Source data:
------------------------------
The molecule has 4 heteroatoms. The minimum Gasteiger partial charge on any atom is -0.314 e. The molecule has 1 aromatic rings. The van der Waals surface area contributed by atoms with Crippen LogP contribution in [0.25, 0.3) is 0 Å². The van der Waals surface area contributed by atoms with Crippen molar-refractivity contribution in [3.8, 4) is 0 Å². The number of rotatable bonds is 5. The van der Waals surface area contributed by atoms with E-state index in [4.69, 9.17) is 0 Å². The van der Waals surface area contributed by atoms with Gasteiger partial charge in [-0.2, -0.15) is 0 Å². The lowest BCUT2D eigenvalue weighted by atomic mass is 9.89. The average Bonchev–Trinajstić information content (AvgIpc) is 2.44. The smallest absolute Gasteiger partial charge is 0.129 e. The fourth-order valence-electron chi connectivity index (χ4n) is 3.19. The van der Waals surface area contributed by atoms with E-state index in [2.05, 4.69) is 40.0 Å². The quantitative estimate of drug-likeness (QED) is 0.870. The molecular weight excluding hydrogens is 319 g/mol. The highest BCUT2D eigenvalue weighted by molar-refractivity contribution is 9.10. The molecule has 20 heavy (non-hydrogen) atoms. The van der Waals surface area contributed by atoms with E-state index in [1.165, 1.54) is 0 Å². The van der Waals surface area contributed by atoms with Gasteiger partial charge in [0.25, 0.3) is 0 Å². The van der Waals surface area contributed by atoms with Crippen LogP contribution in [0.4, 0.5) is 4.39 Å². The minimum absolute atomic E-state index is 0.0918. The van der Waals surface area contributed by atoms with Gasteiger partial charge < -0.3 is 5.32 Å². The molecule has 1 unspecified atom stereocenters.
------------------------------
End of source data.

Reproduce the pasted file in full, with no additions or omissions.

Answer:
The molecule has 4 heteroatoms. The minimum Gasteiger partial charge on any atom is -0.314 e. The molecule has 1 aromatic rings. The van der Waals surface area contributed by atoms with Crippen LogP contribution in [0.25, 0.3) is 0 Å². The van der Waals surface area contributed by atoms with Crippen molar-refractivity contribution in [3.8, 4) is 0 Å². The number of rotatable bonds is 5. The van der Waals surface area contributed by atoms with E-state index in [4.69, 9.17) is 0 Å². The van der Waals surface area contributed by atoms with Gasteiger partial charge in [-0.2, -0.15) is 0 Å². The lowest BCUT2D eigenvalue weighted by atomic mass is 9.89. The average Bonchev–Trinajstić information content (AvgIpc) is 2.44. The smallest absolute Gasteiger partial charge is 0.129 e. The fourth-order valence-electron chi connectivity index (χ4n) is 3.19. The van der Waals surface area contributed by atoms with E-state index in [2.05, 4.69) is 40.0 Å². The quantitative estimate of drug-likeness (QED) is 0.870. The molecular weight excluding hydrogens is 319 g/mol. The highest BCUT2D eigenvalue weighted by molar-refractivity contribution is 9.10. The molecule has 20 heavy (non-hydrogen) atoms. The van der Waals surface area contributed by atoms with E-state index in [1.165, 1.54) is 0 Å². The van der Waals surface area contributed by atoms with Gasteiger partial charge in [0.25, 0.3) is 0 Å². The van der Waals surface area contributed by atoms with Crippen LogP contribution in [0.4, 0.5) is 4.39 Å². The minimum absolute atomic E-state index is 0.0918. The van der Waals surface area contributed by atoms with Gasteiger partial charge < -0.3 is 5.32 Å². The molecule has 1 unspecified atom stereocenters.